London street artist Pegasus paints Coronation tribute in Highbury and Islington

·3-min read
Pegasus has unveiled a Sex Pistols Coronation tribute to the King  (Pegasus)
Pegasus has unveiled a Sex Pistols Coronation tribute to the King (Pegasus)

Prolific street artist Pegasus has given the King a “Sex Pistols twist” in his pop art Coronation tribute unveiled in north London.

The artwork, created over the course of three hours outside the N7 collective in Highbury and Islington, draws inspiration from the Sex Pistols’ original God Save The Queen artwork and Jean-Michel Basquiat’s crown motif.

The self-proclaimed “massive fan” of Eighties and Nineties pop art wanted to create “this new kind of pop icon in King Charles by adding that Basquiat touch”.

A young King is depicted wearing a pin earring and choker collar as a nod to London’s punk movement and the artist’s previous punk-based works of the late Queen.

With Pegasus newly signed to Clarendon Fine Art, and nine of his artworks already in their possession, the Coronation piece is expected to list “eventually” for about £4,750.

“With my previous images of the Queen, I’ve always wanted to make her look a bit edgy,” Chris Turner, AKA Pegasus, told the Standard.

“I wanted to always make her have a little punk feel, so that’s kind of like my aesthetic when I’m painting the royals.

“I wanted to carry that on to King Charles. By adding the choker and the earring as well, it just nods to punk London.”

The King is wearing a Basquiat-esque crown with the symbols of some of the world’s largest religions, including Christianity, Judaism and Islam, reflecting Charles’ pledge to be “the defender of all faiths”.  The crown also has a globe to reflect his sustainability efforts.

Harry and Meghan, left, and the King (Pegasus)
Harry and Meghan, left, and the King (Pegasus)

“Although I was trying to create this punk image I also wanted to put a little political message in there,” Mr Turner said.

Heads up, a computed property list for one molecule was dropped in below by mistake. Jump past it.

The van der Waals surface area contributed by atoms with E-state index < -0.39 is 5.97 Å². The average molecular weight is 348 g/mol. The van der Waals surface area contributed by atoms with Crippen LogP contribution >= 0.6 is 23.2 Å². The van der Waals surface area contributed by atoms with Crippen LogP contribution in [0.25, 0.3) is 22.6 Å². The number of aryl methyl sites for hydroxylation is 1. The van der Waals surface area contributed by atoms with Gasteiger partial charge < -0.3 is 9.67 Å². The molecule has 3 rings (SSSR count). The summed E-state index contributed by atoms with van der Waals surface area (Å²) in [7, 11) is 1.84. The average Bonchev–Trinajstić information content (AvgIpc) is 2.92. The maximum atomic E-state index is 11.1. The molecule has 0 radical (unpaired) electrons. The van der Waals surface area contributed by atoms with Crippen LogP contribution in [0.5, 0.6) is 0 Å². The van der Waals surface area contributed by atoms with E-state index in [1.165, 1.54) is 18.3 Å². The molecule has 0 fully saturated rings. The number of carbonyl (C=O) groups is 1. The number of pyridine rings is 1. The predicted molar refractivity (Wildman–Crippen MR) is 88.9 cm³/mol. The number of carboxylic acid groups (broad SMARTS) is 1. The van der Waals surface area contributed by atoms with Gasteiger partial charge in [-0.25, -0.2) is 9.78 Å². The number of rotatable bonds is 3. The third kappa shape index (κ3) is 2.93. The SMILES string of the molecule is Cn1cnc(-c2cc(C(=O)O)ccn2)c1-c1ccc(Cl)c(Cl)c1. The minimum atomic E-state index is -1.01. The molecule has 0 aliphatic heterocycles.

“As we know, King Charles has always been very vocal about world religions coexisting together in peace and harmony, so that’s the reason for those three main religion symbols on his crown.

“And then the globe is just about how he is, in my eyes, the green King.”

The Union Flag was intentionally painted upside down to reflect the “distress in the ever posing question of the relevance of our monarchy in today’s society” and to highlight the challenges of the new King “in holding the commonwealth together”, Mr Turner said.

The artist will be “glued to the TV” on Saturday watching the Coronation procession and service.

“I just want to see the whole thing. Obviously I’ve never witnessed the Coronation before so this is historical for me. It’s very exciting.”

Mr Turner has painted a number of the royals before, including Queen Elizabeth II and a naked Duke and Duchess of Sussex.

With a lack of wall space for the painting, Mr Turner created the Harry and Meghan artwork on the back of a van and drove it around Buckingham Palace.

He said he was “almost arrested” for the stunt.

“At one point we got stopped and we were asked to get out of the van, they searched the back of the van and they were like, ‘Don’t come back here’. It was pretty scary,” he explained.

“There was no malice behind it anyway, it was all just kind of fun.”